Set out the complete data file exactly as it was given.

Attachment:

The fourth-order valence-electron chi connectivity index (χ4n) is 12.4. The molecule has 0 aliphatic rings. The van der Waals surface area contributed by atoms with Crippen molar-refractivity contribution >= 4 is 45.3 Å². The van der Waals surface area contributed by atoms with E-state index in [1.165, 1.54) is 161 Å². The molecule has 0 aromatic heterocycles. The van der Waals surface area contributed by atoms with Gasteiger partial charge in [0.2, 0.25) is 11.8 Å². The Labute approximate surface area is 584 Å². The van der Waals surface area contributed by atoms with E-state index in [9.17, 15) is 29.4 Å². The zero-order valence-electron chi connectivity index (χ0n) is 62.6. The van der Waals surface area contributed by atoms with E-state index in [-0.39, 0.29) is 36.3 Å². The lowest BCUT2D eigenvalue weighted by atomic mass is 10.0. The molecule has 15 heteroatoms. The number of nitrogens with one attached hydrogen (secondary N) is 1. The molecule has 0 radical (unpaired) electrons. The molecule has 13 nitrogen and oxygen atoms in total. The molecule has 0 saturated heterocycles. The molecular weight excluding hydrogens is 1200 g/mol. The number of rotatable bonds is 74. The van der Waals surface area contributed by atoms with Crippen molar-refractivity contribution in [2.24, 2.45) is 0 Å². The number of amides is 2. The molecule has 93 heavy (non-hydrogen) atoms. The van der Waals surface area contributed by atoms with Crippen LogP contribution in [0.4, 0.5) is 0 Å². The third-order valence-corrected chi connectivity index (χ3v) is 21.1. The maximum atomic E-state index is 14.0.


The fourth-order valence-electron chi connectivity index (χ4n) is 12.4. The molecule has 0 aliphatic rings. The van der Waals surface area contributed by atoms with Crippen molar-refractivity contribution >= 4 is 45.3 Å². The van der Waals surface area contributed by atoms with E-state index in [1.165, 1.54) is 161 Å². The molecule has 0 aromatic heterocycles. The van der Waals surface area contributed by atoms with Gasteiger partial charge in [0.2, 0.25) is 11.8 Å². The Labute approximate surface area is 584 Å². The van der Waals surface area contributed by atoms with E-state index in [9.17, 15) is 29.4 Å². The zero-order valence-electron chi connectivity index (χ0n) is 62.6. The van der Waals surface area contributed by atoms with E-state index in [-0.39, 0.29) is 36.3 Å². The lowest BCUT2D eigenvalue weighted by atomic mass is 10.0. The molecule has 15 heteroatoms. The number of nitrogens with one attached hydrogen (secondary N) is 1. The molecule has 0 radical (unpaired) electrons. The molecule has 13 nitrogen and oxygen atoms in total. The molecule has 0 saturated heterocycles. The molecular weight excluding hydrogens is 1200 g/mol. The number of rotatable bonds is 74. The van der Waals surface area contributed by atoms with Crippen molar-refractivity contribution in [2.24, 2.45) is 0 Å². The number of amides is 2. The molecule has 93 heavy (non-hydrogen) atoms. The van der Waals surface area contributed by atoms with Crippen LogP contribution in [0.4, 0.5) is 0 Å². The third-order valence-corrected chi connectivity index (χ3v) is 21.1. The maximum atomic E-state index is 14.0.